Considering the level of planning that goes into designing and maintaining virtual gaming environments, if a small, straightforward economy generating detailed, timely economic data for its managers can careen so completely aslant in a matter of months, should anyone be surprised when the performance of central banks consistently breeds results which are either ineffective or destabilizing?
I mentioned Gabe Newell’s keynote in an earlier post today but now think it deserves a full post of its own. If you have any interest in the future trajectory of digital media in general, and gaming in particular, this keynote is simply required viewing. It’s full of fascinating off-the-cuff insights about where content platforms are heading that you should just watch it in its entirety. Here’s a few paraphrased choice bits:
The PC ecosystem is expanding and will continue to do so – because it’s open. Open hardware + open software development beats everything else, and particularly the console model.
Linux is a get out of jail free card for the industry [he talks about the gaming industry but I think it equally applies to everyone with a finger in digital media content distribution]. Why? Because it ensures content platform independence.
With virtual goods you have to think what scarcity actually means, and in the process re-imagine what is a game, and what is digital service.
Free to play should be, and will be, the standard for digital content [at least it seams Valve is betting on that big time]. The idea is that users enter the world on their own terms and the developer leverages in-world interactions.
Cloud games are a losing proposition because functionality is centered rather than distributed. How do you distribute functionality around a network? You want to push intelligence towards the ends of the network, not in the middle. Putting functionality in the center of the network is latency inefficient. [This is fascinating and seems to go directly against the trajectory of app stores and the like]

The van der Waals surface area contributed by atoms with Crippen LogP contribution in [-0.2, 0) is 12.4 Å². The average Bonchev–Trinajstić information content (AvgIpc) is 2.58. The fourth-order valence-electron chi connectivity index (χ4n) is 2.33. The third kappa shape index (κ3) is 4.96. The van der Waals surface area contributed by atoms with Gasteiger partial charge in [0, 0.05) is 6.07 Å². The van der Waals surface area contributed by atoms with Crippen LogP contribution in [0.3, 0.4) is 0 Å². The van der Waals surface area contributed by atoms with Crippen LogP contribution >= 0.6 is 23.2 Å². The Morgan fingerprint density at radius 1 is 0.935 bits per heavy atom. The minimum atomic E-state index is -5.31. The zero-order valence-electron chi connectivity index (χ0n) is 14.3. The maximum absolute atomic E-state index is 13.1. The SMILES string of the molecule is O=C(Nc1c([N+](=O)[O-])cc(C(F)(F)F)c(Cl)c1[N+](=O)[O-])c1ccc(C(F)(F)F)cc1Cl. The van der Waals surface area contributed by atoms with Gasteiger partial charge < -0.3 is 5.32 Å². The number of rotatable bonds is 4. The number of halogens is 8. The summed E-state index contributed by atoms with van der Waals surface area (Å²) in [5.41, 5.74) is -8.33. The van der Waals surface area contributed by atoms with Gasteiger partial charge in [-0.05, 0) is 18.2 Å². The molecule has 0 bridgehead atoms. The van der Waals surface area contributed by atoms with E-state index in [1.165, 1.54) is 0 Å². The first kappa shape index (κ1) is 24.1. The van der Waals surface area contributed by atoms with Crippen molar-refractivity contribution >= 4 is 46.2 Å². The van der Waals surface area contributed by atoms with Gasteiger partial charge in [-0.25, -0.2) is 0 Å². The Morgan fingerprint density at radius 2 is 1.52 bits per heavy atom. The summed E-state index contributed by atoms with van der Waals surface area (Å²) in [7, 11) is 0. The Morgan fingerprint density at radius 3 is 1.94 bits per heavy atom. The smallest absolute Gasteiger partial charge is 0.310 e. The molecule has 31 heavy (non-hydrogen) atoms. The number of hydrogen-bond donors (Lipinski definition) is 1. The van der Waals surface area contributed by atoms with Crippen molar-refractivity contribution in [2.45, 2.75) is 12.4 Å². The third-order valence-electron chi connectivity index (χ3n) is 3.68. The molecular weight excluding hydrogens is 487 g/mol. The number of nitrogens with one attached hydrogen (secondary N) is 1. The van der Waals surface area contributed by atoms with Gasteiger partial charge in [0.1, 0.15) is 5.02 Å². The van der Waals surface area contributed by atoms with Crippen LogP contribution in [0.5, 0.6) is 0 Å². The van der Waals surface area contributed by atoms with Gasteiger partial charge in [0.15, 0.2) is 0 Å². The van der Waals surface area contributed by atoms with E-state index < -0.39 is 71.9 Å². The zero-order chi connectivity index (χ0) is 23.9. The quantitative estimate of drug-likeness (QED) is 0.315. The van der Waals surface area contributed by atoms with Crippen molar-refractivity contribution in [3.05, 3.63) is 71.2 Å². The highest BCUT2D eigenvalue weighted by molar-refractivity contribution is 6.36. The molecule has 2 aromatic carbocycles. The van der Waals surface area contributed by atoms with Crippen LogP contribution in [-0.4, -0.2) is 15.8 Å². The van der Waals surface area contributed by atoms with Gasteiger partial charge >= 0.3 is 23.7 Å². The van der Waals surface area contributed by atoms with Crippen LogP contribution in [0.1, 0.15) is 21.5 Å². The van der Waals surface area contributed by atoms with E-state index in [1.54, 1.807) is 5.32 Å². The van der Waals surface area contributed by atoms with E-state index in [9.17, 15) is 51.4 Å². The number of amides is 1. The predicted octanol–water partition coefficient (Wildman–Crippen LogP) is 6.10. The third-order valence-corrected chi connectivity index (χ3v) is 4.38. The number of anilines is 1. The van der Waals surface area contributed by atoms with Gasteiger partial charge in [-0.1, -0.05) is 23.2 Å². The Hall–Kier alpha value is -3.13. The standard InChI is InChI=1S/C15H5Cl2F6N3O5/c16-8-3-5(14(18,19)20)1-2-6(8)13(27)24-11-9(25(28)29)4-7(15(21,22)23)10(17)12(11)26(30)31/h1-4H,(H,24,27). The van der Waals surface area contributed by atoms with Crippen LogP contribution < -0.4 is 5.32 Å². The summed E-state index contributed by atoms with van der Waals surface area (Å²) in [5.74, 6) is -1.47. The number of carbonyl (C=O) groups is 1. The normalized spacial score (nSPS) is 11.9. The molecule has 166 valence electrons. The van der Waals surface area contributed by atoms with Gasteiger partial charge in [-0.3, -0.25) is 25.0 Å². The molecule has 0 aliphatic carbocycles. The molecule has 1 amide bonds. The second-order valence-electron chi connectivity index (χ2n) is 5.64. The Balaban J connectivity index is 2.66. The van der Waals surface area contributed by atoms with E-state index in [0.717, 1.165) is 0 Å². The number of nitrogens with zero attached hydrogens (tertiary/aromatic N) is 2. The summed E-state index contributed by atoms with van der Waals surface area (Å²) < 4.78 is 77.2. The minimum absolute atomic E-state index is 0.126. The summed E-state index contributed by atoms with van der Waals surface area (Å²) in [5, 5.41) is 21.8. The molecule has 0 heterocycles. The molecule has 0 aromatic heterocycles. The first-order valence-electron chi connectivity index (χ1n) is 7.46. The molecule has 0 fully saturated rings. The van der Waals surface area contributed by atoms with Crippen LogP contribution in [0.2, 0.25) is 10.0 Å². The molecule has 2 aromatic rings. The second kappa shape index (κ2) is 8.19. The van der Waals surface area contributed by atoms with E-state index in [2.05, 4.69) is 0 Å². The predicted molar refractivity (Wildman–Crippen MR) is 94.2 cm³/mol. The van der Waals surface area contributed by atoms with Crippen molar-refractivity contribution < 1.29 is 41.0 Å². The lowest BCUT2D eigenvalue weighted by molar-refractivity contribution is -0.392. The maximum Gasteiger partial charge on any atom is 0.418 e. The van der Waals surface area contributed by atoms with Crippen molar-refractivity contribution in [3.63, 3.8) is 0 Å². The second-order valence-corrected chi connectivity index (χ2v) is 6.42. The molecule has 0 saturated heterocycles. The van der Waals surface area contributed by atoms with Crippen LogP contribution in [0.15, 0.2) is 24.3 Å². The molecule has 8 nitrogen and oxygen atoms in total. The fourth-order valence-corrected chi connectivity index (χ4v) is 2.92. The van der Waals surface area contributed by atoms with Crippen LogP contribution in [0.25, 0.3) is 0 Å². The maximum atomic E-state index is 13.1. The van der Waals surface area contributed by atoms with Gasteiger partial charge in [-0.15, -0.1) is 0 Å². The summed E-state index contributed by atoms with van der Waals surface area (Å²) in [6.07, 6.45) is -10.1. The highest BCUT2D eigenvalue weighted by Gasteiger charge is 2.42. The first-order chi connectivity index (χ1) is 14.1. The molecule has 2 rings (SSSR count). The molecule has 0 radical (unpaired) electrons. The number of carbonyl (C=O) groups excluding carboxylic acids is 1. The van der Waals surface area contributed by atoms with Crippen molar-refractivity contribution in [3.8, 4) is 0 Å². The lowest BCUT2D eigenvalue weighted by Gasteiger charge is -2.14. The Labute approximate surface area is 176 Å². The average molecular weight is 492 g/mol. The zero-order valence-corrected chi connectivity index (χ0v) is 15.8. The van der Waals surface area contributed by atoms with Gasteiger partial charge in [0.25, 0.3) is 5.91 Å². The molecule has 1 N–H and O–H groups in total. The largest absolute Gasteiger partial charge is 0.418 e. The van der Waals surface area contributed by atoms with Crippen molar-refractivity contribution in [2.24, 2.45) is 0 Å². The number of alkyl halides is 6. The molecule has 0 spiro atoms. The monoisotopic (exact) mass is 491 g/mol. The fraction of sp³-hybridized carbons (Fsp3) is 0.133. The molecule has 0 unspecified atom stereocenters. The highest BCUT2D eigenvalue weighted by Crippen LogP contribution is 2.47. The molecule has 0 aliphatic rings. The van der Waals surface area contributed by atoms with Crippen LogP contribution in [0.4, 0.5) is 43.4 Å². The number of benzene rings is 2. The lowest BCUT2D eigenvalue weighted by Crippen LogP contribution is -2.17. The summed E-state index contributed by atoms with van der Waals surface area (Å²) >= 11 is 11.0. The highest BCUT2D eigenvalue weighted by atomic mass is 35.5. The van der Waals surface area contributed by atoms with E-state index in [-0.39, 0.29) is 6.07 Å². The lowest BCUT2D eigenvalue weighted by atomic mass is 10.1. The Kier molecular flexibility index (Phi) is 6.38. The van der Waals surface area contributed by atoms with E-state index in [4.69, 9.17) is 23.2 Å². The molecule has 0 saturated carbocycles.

The big value is in open auction houses, free to play worlds, and user generated content. Why? Because ‘customers will always defeat us at generating cool content’.
The future Valve is betting on is one where user generated content means customer-made and operated stores, auction houses, mods, games, quests. [In Valve’s future you should be able to generate your own unique quests and sell them to other players, create your own currency, manage your own auction houses and run your own stores – all in the world]
The goal is to avoid curation and focus instead on aggregation. ‘Curation is pre-internet’.
Finally, Valve is working on prediction markets – they call them information discovery mechanisms, and apparently this is where Gabe Newell is personally involved. [This is such a cool implementation of the price discovery concept from Austrian economics].
Prezi from a mini-lecture I gave on the cultural context of the gaming industry:
Prezi from my lecture on copyright enforcement in gaming, using EULA’s and the confusion surrounding user generated content as an example.
Prezi from a lecture I did on the moral panics surrounding violent video games. The lecture is intended to lead to a discussion on the merits of regulating the supply of and access to games with violent/disturbing content, hence the ambiguity of the position.
Prezi from my lecture on modding and machinima – just a general overview really, with an extended segment on the Total War series [because that’s what I play] and the twcenter modding community. In the lecture I also demonstrate some basic modding through the descr.strat files [not in the prezi though].
Prezi from my lecture on PC Gaming and the particularities of the medium in terms of content, technology and distribution.
Prezi from my lecture on performative game spaces and the construction of POV (point of view) subjectivities:
Prezi from my lecture on gaming consoles and convergence: